Yakima Valley has an abundance of fresh fruits and veggies and the perfect venue to meet those who grow it is at the Downtown Yakima Farmers Market. Starting the weekend of Mother’s Day in May through the end of the growing season in October, the market occurs every Sunday from 9:00 am to 1:00pm. The Market is full of people who love what they do and those who support it. Each weekend has a performance under the Capitol Theatre overhang and there are many weekends with lots of interactive booths and ways for kids and families to get involved.
As of 2019, Yvette Lippert is the Market manager and she is very excited and invested in Market Recovery and if any questions are not addressed in this article they can most likely be answered by her, so feel free to contact her at firstname.lastname@example.org.
The OIC of Washington’s first Harvest VISTA utilized the Market as a community and educational space for outreach such as building donor, volunteer and partnership relationships. In April the VISTA must apply for a Non-Profit booth, which has no cost; however to have a booth you must supply a table, tent and four weights weighing 25 lbs each(very important due to high winds in the valley). It is also required on kids weekends to have an activity for families to do while at the market. This could be as easy as a coloring page with a recipe on the back! Tying it into food security, nutritional education and other food centered activities are best and even better if you can involve other booths such as growers, artisans and beekeepers. The market and the first year VISTA hope to host the KERNEL program in 2020 collectively, as it provides funds for kids to buy their own fresh food to take home as well as activities for kids and families to develop healthy futures. During the market, information sheets about our gleaning, gardening and volunteering opportunities are shared and participants are able to ask questions and to sign up on a google form to volunteer. The most successful outreach has been through the farmers market, almost all volunteers, partners and donors were reached out to through the farmers market, in addition it provides a consistent time, visibility and place for the program.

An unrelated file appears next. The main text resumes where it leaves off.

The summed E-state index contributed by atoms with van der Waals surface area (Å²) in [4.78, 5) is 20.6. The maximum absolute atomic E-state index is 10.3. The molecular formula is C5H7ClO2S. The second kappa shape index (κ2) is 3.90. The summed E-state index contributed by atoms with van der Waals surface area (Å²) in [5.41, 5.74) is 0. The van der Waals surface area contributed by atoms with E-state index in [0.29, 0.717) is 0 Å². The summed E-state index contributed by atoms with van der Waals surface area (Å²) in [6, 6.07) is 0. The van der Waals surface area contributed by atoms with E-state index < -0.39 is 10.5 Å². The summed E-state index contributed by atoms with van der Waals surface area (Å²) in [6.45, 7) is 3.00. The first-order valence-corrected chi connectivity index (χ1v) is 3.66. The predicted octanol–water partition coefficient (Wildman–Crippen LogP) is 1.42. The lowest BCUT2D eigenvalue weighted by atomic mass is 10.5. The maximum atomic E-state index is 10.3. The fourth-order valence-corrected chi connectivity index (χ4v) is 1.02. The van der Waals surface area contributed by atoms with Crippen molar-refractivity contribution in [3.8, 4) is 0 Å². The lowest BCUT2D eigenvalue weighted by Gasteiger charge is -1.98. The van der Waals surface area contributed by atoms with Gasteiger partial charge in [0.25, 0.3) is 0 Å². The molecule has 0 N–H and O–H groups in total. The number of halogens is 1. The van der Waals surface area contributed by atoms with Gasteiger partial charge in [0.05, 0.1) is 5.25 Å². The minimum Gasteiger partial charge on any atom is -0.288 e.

At the beginning, the first year VISTA did not do produce recovery, as to build trust and relationships first. A common misconception with growers is that gleaners want them to give their hard earned food for nothing, which is not true! The hope is that they sell what they have, nothing goes to waste and customers can afford to “buy two, donate one”, this supports local farmers and families in need. This system needs further development and to spread through word of mouth, however has the potential to be really productive. During the first year’s time at the farmers market there were constantly a minimum of two growers donating every week. A total of 993 lbs has been collected in 2019, each week donations were constantly increasing. Some key tools to the food recovery at the DYFM is knowing your growers and what they have, providing tax receipts, and having proper storage and transportation. The OIC provides a pickup truck, table, and a tent for the first year VISTA’s booth, however the logistics of getting the food to the bank is difficult since collections are during the weekend and some products need immediate refrigeration. What worked in a pitch, if storage or transportation was a problem was storing food at the Downtown Yakima Association in their fridge, which is only a couple blocks away. Yvette Lippert is who facilitated this in times of need. Some growers provide the bins they donate in, but bags and boxes were always brought with the VISTA in case growers were unable to lend containers. Reused food bank boxes and grocery totes are good examples, and a cart to collect and easily carry the donations is always convenient.